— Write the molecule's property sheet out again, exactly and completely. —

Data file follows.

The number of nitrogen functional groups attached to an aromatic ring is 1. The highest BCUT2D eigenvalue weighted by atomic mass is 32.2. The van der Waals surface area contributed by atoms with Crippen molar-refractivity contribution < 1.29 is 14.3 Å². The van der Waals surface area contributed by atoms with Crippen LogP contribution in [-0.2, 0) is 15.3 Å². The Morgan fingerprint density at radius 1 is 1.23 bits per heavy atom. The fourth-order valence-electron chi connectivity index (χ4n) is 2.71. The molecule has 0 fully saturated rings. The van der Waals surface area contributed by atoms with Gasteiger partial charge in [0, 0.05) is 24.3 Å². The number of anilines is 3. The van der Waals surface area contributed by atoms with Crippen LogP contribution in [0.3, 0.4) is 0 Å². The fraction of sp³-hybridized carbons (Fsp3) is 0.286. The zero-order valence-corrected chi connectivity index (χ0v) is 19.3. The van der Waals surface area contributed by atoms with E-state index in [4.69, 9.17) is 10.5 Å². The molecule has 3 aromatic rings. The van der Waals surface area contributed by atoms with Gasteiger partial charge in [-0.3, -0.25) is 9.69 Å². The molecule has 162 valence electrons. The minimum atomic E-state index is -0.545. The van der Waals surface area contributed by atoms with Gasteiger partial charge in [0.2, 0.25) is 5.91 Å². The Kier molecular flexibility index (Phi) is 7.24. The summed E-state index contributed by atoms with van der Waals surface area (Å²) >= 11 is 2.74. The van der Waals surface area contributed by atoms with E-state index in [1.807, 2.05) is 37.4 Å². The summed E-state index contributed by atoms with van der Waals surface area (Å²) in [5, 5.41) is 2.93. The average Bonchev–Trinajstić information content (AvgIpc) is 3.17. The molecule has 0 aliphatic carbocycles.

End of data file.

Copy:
The number of nitrogen functional groups attached to an aromatic ring is 1. The highest BCUT2D eigenvalue weighted by atomic mass is 32.2. The van der Waals surface area contributed by atoms with Crippen molar-refractivity contribution < 1.29 is 14.3 Å². The van der Waals surface area contributed by atoms with Crippen LogP contribution in [-0.2, 0) is 15.3 Å². The Morgan fingerprint density at radius 1 is 1.23 bits per heavy atom. The fourth-order valence-electron chi connectivity index (χ4n) is 2.71. The molecule has 0 fully saturated rings. The van der Waals surface area contributed by atoms with Gasteiger partial charge in [0, 0.05) is 24.3 Å². The number of anilines is 3. The van der Waals surface area contributed by atoms with Crippen LogP contribution in [0.3, 0.4) is 0 Å². The fraction of sp³-hybridized carbons (Fsp3) is 0.286. The zero-order valence-corrected chi connectivity index (χ0v) is 19.3. The van der Waals surface area contributed by atoms with E-state index in [4.69, 9.17) is 10.5 Å². The molecule has 3 aromatic rings. The van der Waals surface area contributed by atoms with Gasteiger partial charge in [-0.3, -0.25) is 9.69 Å². The molecule has 162 valence electrons. The minimum atomic E-state index is -0.545. The van der Waals surface area contributed by atoms with Gasteiger partial charge in [0.2, 0.25) is 5.91 Å². The Kier molecular flexibility index (Phi) is 7.24. The summed E-state index contributed by atoms with van der Waals surface area (Å²) >= 11 is 2.74. The van der Waals surface area contributed by atoms with E-state index in [1.807, 2.05) is 37.4 Å². The summed E-state index contributed by atoms with van der Waals surface area (Å²) in [5, 5.41) is 2.93. The average Bonchev–Trinajstić information content (AvgIpc) is 3.17. The molecule has 0 aliphatic carbocycles.